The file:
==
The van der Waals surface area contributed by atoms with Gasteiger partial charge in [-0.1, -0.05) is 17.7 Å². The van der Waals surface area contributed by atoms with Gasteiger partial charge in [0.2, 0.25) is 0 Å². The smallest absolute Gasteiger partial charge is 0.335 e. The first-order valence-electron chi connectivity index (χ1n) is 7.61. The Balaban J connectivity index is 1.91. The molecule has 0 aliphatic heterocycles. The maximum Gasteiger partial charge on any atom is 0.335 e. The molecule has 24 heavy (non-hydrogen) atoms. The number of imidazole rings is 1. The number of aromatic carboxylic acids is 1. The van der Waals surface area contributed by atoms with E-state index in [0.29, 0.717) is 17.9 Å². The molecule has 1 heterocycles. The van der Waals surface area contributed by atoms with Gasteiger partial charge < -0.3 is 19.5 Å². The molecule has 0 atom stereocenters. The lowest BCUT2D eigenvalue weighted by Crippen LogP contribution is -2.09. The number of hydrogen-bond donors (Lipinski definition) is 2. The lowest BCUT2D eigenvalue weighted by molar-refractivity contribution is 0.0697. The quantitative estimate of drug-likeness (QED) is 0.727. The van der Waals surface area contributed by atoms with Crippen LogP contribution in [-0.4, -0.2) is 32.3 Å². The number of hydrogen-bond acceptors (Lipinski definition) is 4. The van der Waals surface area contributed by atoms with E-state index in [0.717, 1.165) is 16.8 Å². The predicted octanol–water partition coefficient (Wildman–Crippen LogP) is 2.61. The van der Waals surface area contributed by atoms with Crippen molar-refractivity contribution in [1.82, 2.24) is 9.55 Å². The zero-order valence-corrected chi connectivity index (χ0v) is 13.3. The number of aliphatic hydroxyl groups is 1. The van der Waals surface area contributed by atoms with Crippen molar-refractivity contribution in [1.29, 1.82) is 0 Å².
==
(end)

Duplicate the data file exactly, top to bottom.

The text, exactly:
The van der Waals surface area contributed by atoms with Gasteiger partial charge in [-0.1, -0.05) is 17.7 Å². The van der Waals surface area contributed by atoms with Gasteiger partial charge in [0.2, 0.25) is 0 Å². The smallest absolute Gasteiger partial charge is 0.335 e. The first-order valence-electron chi connectivity index (χ1n) is 7.61. The Balaban J connectivity index is 1.91. The molecule has 0 aliphatic heterocycles. The maximum Gasteiger partial charge on any atom is 0.335 e. The molecule has 24 heavy (non-hydrogen) atoms. The number of imidazole rings is 1. The number of aromatic carboxylic acids is 1. The van der Waals surface area contributed by atoms with E-state index in [0.29, 0.717) is 17.9 Å². The molecule has 1 heterocycles. The van der Waals surface area contributed by atoms with Gasteiger partial charge < -0.3 is 19.5 Å². The molecule has 0 atom stereocenters. The lowest BCUT2D eigenvalue weighted by Crippen LogP contribution is -2.09. The number of hydrogen-bond donors (Lipinski definition) is 2. The lowest BCUT2D eigenvalue weighted by molar-refractivity contribution is 0.0697. The quantitative estimate of drug-likeness (QED) is 0.727. The van der Waals surface area contributed by atoms with Crippen LogP contribution in [-0.4, -0.2) is 32.3 Å². The number of hydrogen-bond acceptors (Lipinski definition) is 4. The van der Waals surface area contributed by atoms with E-state index in [0.717, 1.165) is 16.8 Å². The predicted octanol–water partition coefficient (Wildman–Crippen LogP) is 2.61. The van der Waals surface area contributed by atoms with Crippen molar-refractivity contribution in [1.82, 2.24) is 9.55 Å². The zero-order valence-corrected chi connectivity index (χ0v) is 13.3. The number of aliphatic hydroxyl groups is 1. The van der Waals surface area contributed by atoms with Crippen molar-refractivity contribution in [1.29, 1.82) is 0 Å².